Friday, February 5, 2010

Food for Thought: Tipping - Part 2

I once had a co-worker who told me that she tipped 15% at modest or moderately priced restaurants but never more than 10% at pricey ones (meaning when she was spending more than $30 per person on the meal). Her theory is that 10% of a $100 meal is $10, and that’s plenty of money. I was stupefied by this remark. How do people come up with this horseshit? For one thing, how much does $10 really amount to these days in this economy? If you just spent $100 on a meal, you know that $10 spent at that same restaurant gets you next to nothing.

Also, the servers at expensive establishments usually have waiting tables down to a science. They are extremely courteous, attentive, and are performing functions such as scraping your table of crumbs after each course and placing your napkin in your lap and refolding it when you visit the restroom. Often you’re being served by multiple waiters at once. I can bet my co-worker’s water glass was never more than 2" shy of full at any time during the course of her meal. These people are working very hard, and somehow this woman thinks they deserve less money that her waiter at the Applebees?

You think a 15% to 20% tip is a lot of money? Look at this way; if you were eating at your own home you wouldn’t be tipping anyone, but then you’d be transporting the food from the grocery store to your home, preparing and serving it yourself, then cleaning up the mess afterwards. When you dine out, other people are doing all of this for you. Your waitstaff is literally serving you. Yes, you are being charged for the food itself. That money goes to the cost of your food, salaries for the cooks and managers and general expenses of the restaurant. None of that money is going to your server – that’s why you tip. The tip must be factored into the cost of eating out, period. The bottom line is, if you can’t afford to tip the standard amount, you can’t afford to go out to eat.

Why will tipping make your dining experience more pleasant? Here’s a news flash: your server is the last person who handles your meal before you receive it. Just think about all that this statement implies. Do you really want to piss off the person brings the food to your table? I’m not saying that all servers are vindictive wretches who would stoop so low as to harm or defile your entrĂ©e before delivering it to you, but why take the chance that your waiter isn’t one of them? Got an apathetic or overly hurried waiter serving your table? If you want to guarantee that they’ll change from apathetic to downright rude or completely neglect you for the rest of the meal, go ahead and be obnoxious to this person.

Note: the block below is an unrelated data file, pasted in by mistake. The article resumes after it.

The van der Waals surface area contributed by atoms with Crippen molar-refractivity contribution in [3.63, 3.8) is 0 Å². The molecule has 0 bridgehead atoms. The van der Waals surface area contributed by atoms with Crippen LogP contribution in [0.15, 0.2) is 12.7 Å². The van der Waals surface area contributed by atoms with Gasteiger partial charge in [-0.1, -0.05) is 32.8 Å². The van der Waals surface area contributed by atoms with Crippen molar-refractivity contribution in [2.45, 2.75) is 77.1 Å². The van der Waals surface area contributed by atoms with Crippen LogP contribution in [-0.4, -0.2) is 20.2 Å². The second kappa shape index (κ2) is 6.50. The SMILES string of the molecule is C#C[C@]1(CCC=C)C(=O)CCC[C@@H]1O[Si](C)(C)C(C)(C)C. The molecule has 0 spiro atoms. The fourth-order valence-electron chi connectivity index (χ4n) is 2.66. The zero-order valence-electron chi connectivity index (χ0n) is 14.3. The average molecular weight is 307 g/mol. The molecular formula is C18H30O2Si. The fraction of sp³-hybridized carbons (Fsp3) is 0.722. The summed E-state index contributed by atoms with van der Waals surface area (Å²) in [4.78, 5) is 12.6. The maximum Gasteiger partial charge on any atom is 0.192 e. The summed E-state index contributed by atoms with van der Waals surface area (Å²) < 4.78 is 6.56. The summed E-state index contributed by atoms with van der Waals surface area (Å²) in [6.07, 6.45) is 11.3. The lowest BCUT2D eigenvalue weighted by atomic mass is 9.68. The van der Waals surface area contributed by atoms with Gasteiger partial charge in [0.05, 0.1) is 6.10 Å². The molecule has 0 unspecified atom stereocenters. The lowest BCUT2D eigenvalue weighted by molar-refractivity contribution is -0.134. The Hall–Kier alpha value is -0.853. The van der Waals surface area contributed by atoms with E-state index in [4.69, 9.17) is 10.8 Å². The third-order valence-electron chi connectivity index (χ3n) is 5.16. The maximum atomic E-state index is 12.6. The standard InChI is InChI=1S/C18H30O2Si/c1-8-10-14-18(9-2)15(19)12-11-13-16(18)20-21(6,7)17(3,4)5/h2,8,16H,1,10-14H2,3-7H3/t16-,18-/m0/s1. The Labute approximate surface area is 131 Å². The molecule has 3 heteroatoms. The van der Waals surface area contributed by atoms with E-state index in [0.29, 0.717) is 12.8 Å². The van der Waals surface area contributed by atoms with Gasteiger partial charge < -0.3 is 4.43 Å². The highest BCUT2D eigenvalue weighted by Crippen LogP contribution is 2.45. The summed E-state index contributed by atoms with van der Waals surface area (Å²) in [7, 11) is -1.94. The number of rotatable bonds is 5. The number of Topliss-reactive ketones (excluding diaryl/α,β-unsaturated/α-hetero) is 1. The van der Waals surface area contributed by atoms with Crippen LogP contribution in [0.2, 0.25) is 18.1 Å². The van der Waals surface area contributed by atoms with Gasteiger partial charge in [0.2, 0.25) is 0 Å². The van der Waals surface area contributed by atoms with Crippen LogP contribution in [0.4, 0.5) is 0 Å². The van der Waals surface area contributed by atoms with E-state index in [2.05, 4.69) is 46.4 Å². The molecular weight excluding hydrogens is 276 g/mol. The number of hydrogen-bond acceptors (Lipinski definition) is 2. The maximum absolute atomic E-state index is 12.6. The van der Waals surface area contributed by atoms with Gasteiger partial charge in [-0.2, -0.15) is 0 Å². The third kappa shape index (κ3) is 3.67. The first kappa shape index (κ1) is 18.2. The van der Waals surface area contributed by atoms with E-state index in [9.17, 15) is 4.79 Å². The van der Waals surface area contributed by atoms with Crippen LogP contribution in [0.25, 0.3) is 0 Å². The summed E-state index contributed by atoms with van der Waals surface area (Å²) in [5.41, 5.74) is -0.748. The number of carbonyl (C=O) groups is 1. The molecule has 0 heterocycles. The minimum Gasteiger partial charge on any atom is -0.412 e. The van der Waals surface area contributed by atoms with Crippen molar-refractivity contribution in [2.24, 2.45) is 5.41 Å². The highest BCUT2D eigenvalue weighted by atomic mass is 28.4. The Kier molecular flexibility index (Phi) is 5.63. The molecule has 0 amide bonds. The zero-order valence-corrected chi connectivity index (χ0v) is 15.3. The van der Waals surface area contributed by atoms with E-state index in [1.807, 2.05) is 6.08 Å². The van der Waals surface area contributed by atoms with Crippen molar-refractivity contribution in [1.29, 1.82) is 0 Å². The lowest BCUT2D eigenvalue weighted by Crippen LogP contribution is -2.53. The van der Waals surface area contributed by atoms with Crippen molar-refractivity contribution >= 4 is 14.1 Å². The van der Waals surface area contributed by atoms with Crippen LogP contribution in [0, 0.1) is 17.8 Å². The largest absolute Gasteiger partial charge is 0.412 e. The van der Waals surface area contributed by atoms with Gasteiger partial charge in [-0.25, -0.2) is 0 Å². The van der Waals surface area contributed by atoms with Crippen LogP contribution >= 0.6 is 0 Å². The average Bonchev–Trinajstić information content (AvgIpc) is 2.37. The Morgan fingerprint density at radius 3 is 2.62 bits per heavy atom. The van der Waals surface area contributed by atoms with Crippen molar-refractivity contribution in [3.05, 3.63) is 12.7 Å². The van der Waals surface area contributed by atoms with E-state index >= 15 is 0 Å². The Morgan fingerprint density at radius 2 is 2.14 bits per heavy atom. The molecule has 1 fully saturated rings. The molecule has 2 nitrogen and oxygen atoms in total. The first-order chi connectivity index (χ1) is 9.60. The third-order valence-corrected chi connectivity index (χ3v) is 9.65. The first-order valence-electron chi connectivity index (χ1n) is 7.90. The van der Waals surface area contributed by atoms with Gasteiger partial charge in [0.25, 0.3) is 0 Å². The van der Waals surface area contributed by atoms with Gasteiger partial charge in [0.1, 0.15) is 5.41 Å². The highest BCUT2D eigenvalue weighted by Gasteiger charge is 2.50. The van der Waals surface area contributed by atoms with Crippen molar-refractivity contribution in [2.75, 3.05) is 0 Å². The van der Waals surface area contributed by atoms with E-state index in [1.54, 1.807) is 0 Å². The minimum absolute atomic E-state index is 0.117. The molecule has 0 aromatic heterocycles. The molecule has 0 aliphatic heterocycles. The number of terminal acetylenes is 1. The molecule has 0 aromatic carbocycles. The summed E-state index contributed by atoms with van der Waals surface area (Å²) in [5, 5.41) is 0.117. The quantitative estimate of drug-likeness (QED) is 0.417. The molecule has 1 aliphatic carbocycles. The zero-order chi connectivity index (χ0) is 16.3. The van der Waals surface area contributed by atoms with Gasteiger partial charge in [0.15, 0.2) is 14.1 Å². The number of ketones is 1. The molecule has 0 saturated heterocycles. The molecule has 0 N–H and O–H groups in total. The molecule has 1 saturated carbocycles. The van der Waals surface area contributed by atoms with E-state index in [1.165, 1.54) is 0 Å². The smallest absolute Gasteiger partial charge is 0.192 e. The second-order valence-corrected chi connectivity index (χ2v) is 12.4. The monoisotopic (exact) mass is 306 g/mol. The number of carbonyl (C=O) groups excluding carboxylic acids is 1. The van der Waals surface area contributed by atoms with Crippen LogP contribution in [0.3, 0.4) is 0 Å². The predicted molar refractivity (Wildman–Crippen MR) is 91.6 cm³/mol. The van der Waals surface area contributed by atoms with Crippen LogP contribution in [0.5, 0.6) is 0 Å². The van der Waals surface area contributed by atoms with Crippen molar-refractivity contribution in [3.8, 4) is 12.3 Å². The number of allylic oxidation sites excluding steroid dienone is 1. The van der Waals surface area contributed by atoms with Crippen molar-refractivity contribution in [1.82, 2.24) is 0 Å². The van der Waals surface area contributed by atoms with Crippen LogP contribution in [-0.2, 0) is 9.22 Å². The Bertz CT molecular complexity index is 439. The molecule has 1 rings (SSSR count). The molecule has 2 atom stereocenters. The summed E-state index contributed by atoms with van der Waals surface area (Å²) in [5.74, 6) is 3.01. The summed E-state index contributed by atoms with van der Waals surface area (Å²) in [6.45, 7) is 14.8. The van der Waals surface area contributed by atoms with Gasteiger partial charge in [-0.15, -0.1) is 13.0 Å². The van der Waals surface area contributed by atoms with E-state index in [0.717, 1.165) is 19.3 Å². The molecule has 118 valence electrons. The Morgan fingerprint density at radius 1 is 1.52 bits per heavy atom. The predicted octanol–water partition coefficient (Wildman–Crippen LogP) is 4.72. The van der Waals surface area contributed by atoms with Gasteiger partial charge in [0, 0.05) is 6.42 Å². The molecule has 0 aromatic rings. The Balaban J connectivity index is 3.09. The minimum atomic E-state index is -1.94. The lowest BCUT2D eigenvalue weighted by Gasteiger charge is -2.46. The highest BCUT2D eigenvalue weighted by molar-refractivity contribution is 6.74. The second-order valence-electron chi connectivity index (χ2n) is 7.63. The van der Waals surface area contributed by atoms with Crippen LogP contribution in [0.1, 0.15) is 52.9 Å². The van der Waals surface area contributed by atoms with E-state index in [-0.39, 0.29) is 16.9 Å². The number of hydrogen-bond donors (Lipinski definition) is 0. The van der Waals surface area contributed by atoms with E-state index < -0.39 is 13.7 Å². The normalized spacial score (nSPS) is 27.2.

Want a happy server instead? Try smiling at your waitress, speaking with her politely, actually replying with “and you?” when she asks how you are doing. It’s almost a certainty that you’ll get better service and have a more pleasant dining experience. For that matter, you might actually make another human being happier that day instead of just passing through or worse, making that person’s day more difficult. There’s good karma in that if nothing else.


  1. My general approach is that tipping is both the customer's way of paying for good service, but also an investment. If I'm planning to be a regular or if I am I regular I tip well.

    As for the last part -- absolutely. Chat up the waitstaff. Be nice -- treat them like potential friends rather than people you hate.* Now if they respond to friendliness by being friendly, that's good. If they repay your pleasantry with sullen indifference then the best thing you can do is either not sit in that person's station next time around or simply not come back to that restaurant. I don't keep going places where the service sucks. But I make a point of rewarding good service.

    *of course, stalking is probably not a good strategy for getting good service. And if your idea of 'friendship' involves playing serious mind games with people, then it's probably best to avoid that too. And avoid physical contact unless you're John Edwards or Tiger Woods.

  2. And 15% really ought to be the bare minimum unless you're really pissed off about the service, and if you're that pissed off, talk to the manager.

  3. ok, padding the comments here to lure people into a discussion ....

  4. And if you really like a dish, compliment the chef. They like that, and at really nice places sometimes they'll send you a treat for saying nice things about the food.

  5. Meanwhile, had ya'll seen this restaurant idea (frankly I think it's worth it's own post).

    I've actually eaten at the restaurant in question, which I'd give a solid B; commentators were saying that the food must have gone down.